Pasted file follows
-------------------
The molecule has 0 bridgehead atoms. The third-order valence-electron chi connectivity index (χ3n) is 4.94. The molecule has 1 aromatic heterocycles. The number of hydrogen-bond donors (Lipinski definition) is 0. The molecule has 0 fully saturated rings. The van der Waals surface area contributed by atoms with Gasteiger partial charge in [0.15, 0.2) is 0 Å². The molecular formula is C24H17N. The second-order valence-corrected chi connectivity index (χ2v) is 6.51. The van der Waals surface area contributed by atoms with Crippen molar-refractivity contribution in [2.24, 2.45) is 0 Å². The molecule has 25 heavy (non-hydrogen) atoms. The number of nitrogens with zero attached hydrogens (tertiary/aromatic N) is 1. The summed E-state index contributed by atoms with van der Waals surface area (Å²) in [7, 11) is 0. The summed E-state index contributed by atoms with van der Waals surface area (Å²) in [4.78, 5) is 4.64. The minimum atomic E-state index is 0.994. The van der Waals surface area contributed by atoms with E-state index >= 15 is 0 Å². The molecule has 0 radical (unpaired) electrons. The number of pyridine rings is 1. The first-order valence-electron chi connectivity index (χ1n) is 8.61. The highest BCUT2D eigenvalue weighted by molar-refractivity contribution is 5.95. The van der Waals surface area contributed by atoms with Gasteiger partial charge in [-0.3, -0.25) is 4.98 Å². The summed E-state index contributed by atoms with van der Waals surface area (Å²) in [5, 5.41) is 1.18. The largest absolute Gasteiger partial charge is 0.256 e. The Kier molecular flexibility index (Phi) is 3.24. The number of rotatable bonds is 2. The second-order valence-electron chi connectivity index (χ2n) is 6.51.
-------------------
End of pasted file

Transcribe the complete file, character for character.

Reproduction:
The molecule has 0 bridgehead atoms. The third-order valence-electron chi connectivity index (χ3n) is 4.94. The molecule has 1 aromatic heterocycles. The number of hydrogen-bond donors (Lipinski definition) is 0. The molecule has 0 fully saturated rings. The van der Waals surface area contributed by atoms with Gasteiger partial charge in [0.15, 0.2) is 0 Å². The molecular formula is C24H17N. The second-order valence-corrected chi connectivity index (χ2v) is 6.51. The van der Waals surface area contributed by atoms with Crippen molar-refractivity contribution in [2.24, 2.45) is 0 Å². The molecule has 25 heavy (non-hydrogen) atoms. The number of nitrogens with zero attached hydrogens (tertiary/aromatic N) is 1. The summed E-state index contributed by atoms with van der Waals surface area (Å²) in [7, 11) is 0. The summed E-state index contributed by atoms with van der Waals surface area (Å²) in [4.78, 5) is 4.64. The minimum atomic E-state index is 0.994. The van der Waals surface area contributed by atoms with E-state index >= 15 is 0 Å². The molecule has 0 radical (unpaired) electrons. The number of pyridine rings is 1. The first-order valence-electron chi connectivity index (χ1n) is 8.61. The highest BCUT2D eigenvalue weighted by molar-refractivity contribution is 5.95. The van der Waals surface area contributed by atoms with Gasteiger partial charge in [-0.3, -0.25) is 4.98 Å². The summed E-state index contributed by atoms with van der Waals surface area (Å²) in [5, 5.41) is 1.18. The largest absolute Gasteiger partial charge is 0.256 e. The Kier molecular flexibility index (Phi) is 3.24. The number of rotatable bonds is 2. The second-order valence-electron chi connectivity index (χ2n) is 6.51.